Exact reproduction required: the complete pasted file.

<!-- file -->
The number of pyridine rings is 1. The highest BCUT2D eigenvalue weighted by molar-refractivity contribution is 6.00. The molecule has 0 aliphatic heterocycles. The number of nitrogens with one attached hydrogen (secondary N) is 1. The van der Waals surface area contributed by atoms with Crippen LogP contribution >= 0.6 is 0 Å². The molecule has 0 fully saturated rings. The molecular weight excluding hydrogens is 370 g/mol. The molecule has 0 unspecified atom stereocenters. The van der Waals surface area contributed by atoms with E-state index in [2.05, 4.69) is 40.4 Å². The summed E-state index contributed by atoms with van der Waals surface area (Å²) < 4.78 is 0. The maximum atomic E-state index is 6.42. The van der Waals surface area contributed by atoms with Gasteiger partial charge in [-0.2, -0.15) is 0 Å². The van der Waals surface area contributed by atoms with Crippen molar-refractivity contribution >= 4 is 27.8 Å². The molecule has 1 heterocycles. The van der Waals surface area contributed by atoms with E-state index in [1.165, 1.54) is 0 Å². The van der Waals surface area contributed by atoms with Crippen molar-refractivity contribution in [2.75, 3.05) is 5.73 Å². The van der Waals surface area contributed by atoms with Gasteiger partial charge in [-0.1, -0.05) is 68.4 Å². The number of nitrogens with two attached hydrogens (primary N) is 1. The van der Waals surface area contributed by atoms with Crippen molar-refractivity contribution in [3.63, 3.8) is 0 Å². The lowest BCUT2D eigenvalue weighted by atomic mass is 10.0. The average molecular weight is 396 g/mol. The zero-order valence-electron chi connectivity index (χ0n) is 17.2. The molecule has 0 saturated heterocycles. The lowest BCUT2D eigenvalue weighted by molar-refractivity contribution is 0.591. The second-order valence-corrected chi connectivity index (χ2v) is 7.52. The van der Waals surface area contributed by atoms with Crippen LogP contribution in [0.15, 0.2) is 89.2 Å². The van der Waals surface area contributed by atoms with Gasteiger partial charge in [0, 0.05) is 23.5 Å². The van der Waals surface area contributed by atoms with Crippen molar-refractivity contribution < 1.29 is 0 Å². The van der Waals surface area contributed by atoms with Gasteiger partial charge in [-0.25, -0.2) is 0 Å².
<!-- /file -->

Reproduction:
The number of pyridine rings is 1. The highest BCUT2D eigenvalue weighted by molar-refractivity contribution is 6.00. The molecule has 0 aliphatic heterocycles. The number of nitrogens with one attached hydrogen (secondary N) is 1. The van der Waals surface area contributed by atoms with Crippen LogP contribution >= 0.6 is 0 Å². The molecule has 0 fully saturated rings. The molecular weight excluding hydrogens is 370 g/mol. The molecule has 0 unspecified atom stereocenters. The van der Waals surface area contributed by atoms with E-state index in [2.05, 4.69) is 40.4 Å². The summed E-state index contributed by atoms with van der Waals surface area (Å²) < 4.78 is 0. The maximum atomic E-state index is 6.42. The van der Waals surface area contributed by atoms with Gasteiger partial charge in [-0.2, -0.15) is 0 Å². The van der Waals surface area contributed by atoms with Crippen molar-refractivity contribution >= 4 is 27.8 Å². The molecule has 1 heterocycles. The van der Waals surface area contributed by atoms with E-state index in [1.165, 1.54) is 0 Å². The van der Waals surface area contributed by atoms with Crippen molar-refractivity contribution in [2.75, 3.05) is 5.73 Å². The van der Waals surface area contributed by atoms with Gasteiger partial charge in [-0.1, -0.05) is 68.4 Å². The number of nitrogens with two attached hydrogens (primary N) is 1. The van der Waals surface area contributed by atoms with Crippen molar-refractivity contribution in [3.63, 3.8) is 0 Å². The lowest BCUT2D eigenvalue weighted by atomic mass is 10.0. The average molecular weight is 396 g/mol. The zero-order valence-electron chi connectivity index (χ0n) is 17.2. The molecule has 0 saturated heterocycles. The lowest BCUT2D eigenvalue weighted by molar-refractivity contribution is 0.591. The second-order valence-corrected chi connectivity index (χ2v) is 7.52. The van der Waals surface area contributed by atoms with Crippen LogP contribution in [0.15, 0.2) is 89.2 Å². The van der Waals surface area contributed by atoms with Gasteiger partial charge in [0, 0.05) is 23.5 Å². The van der Waals surface area contributed by atoms with Crippen molar-refractivity contribution < 1.29 is 0 Å². The van der Waals surface area contributed by atoms with Gasteiger partial charge in [-0.25, -0.2) is 0 Å².